Intensity-Modulated Radiation Therapy (IMRT) for Cancer
Intensity-modulated radiation therapy or IMRT is a form of radiation therapy used to treat cancer. This sheet tells you more about IMRT and what to expect. If you have more questions about the treatment, be sure to talk with your healthcare provider.
How IMRT works
With IMRT, a machine called a linear accelerator (linac) is used to deliver an exact amount (dose) of strong X-rays to a three-dimensional (3-D) shape of the tumor. This exact dose limits the amount of X-rays that the tissue around the tumor gets. This form of external radiation therapy is called "intensity modulated" because the strength or intensity of each beam can be controlled or modulated.
The X-ray beams are aimed at the tumor from different angles. Both the shape and the strength (intensity) of the X-ray beams can be changed to keep them focused exactly on the tumor. The treatment destroys as many cancer cells as possible while limiting the dose to nearby healthy cells and tissues.
Planning your treatment
IMRT is done by a radiation therapy team. This team can include a radiation oncologist, a radiation oncology nurse, a radiation therapist, a medical physicist, and a dosimetrist. Before your first session, you and your team will plan the details of your treatment. This planning process is called a simulation. During the simulation:
Computed tomography (CT) scans or other imaging tests are done. The scans are used to map out the exact sites in your body that will be treated.
Positioning devices might be made that will help hold your body still and in the same position for each treatment session. These can include molds, masks, rests, and cushions.
Temporary ink or dot tattoos might be placed on your body. These marks help the therapist line up the beams from the machine with your body for treatment.
Having IMRT treatments
IMRT is usually given once a day, 5 days a week. Each session takes about 10 to 30 minutes. But the time that you are actually getting the treatment is very short. Treatments may last several weeks. You and your team will discuss the schedule for your treatment in advance. Here’s what to expect before, during, and after each session:
You change into a patient gown. The radiation therapist positions you on the treatment table. You may lie on your back, stomach, or side. If positioning devices were made, they’re used at this time.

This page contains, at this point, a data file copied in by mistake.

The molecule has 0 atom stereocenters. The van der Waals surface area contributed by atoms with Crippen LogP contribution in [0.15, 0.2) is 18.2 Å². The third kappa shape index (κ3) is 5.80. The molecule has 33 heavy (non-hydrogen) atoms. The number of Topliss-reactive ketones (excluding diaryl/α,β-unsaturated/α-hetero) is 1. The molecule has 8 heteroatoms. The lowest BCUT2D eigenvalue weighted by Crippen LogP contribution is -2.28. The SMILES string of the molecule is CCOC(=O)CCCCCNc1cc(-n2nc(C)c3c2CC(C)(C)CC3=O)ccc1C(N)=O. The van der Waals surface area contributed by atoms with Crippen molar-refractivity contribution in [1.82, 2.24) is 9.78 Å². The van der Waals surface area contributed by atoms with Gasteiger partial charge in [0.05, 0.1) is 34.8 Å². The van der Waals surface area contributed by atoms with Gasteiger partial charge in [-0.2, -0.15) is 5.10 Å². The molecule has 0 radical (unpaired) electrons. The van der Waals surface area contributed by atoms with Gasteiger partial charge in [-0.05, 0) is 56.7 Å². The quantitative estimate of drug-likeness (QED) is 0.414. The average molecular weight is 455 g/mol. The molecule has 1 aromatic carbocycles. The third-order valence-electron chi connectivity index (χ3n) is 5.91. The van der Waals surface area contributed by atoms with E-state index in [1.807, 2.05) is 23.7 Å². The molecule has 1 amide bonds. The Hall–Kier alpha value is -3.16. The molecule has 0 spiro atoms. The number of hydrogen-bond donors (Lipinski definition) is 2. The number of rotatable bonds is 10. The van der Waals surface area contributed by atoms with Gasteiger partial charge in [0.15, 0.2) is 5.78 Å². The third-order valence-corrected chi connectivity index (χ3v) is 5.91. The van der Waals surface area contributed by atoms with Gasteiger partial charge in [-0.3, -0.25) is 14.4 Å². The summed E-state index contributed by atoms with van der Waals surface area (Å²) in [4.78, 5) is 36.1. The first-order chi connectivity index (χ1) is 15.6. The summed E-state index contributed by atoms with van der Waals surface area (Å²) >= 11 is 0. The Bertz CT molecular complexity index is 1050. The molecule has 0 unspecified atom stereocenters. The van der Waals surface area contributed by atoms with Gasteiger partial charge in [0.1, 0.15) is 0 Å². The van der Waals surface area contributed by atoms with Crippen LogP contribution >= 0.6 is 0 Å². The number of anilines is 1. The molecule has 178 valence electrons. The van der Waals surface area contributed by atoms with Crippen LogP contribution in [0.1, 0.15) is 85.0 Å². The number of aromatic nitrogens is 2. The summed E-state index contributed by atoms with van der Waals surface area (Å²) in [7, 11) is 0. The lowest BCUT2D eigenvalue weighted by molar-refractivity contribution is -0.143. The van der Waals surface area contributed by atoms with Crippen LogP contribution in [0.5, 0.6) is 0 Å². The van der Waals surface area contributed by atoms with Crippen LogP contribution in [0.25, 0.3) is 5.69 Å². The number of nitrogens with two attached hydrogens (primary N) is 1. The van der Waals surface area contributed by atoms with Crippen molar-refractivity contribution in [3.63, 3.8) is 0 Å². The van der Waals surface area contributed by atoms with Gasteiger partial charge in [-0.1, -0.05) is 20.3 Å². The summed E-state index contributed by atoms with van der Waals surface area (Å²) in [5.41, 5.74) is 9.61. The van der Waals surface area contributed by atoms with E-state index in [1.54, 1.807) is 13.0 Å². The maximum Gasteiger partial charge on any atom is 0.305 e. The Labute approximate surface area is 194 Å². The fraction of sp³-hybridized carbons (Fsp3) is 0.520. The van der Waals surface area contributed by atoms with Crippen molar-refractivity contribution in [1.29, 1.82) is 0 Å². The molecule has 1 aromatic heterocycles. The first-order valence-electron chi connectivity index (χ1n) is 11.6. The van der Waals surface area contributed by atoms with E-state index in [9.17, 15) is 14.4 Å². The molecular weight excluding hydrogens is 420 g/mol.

The therapist leaves the room and turns on the machine from outside. He or she watches you on a TV monitor or through a window. You and the therapist can speak and heart each other through an intercom.
Imaging methods, such as X-ray or other scans, might be used before each treatment to make sure that the beams from the machine are positions and lined up with your body correctly.
The machine then turns around you in precise positions. It directs the radiation beams at the tumor. You’ll hear sounds from the machine, but you won’t feel anything and the machine won't touch you. Tell the radiation therapist about any problems you might have during treatment. The machine can be stopped at any time.
You can go home shortly after the treatment is finished. Your healthcare providers will let you know when to return for your next session. You are not "radioactive" and are not a risk to the people around you.
Possible side effects of IMRT
IMRT is more accurate than some other methods for giving radiation. But as with any form of radiation therapy, healthy cells and tissue around the tumor can also be affected by the treatment. This can lead to side effects. Side effects from IMRT are usually limited to the area getting the radiation. More common side effects can include:
Skin in the treatment area becoming red, irritated, or swollen
Skin dryness, itching, peeling or blistering
Hair loss in the treatment area (may be permanent)
Eating or swallowing problems (especially if the radiation is aimed at the head or neck)
Nausea or vomiting (especially if the radiation is directed at the stomach)
Diarrhea (especially if the radiation is directed at the stomach)
Most side effects go away over time after treatment ends. But some side effects may not happen until months or even years after the treatment. For example, radiation can increase your risk of getting another cancer in the treated area later on.
Your healthcare provider can tell you more about what side effects to expect and how to manage them. If needed, your healthcare provider may give you medicines to treat or control some side effects. Your healthcare team can also teach you ways to help cope with side effects.
Call the healthcare provider
Contact your healthcare provider if you have any of the following during treatment:
Fever of 100.4ºF (38ºC) or higher, or as directed by your healthcare provider
Tiredness that doesn't go away
Trouble breathing or shortness of breath
Pain that doesn’t go away, especially if it’s in the same place
A new or unusual lump, bump, or swelling
Dizziness or lightheadedness
Unusual rashes, bruises, or bleeding
Uncontrolled nausea and vomiting
Diarrhea that doesn’t improve over time
Skin breakdown or severe pain due to skin irritation
Any new symptom, or one that causes concern
Be sure you know what other problems you should watch for, and know how to get help any time, including after office hours, on weekends, and on holidays.
June 22, 2018
Radiation therapy techniques in cancer treatment. UpToDate
LoCicero, Richard, MD,Stump-Sutliff, Kim, RN, MSN, AOCNS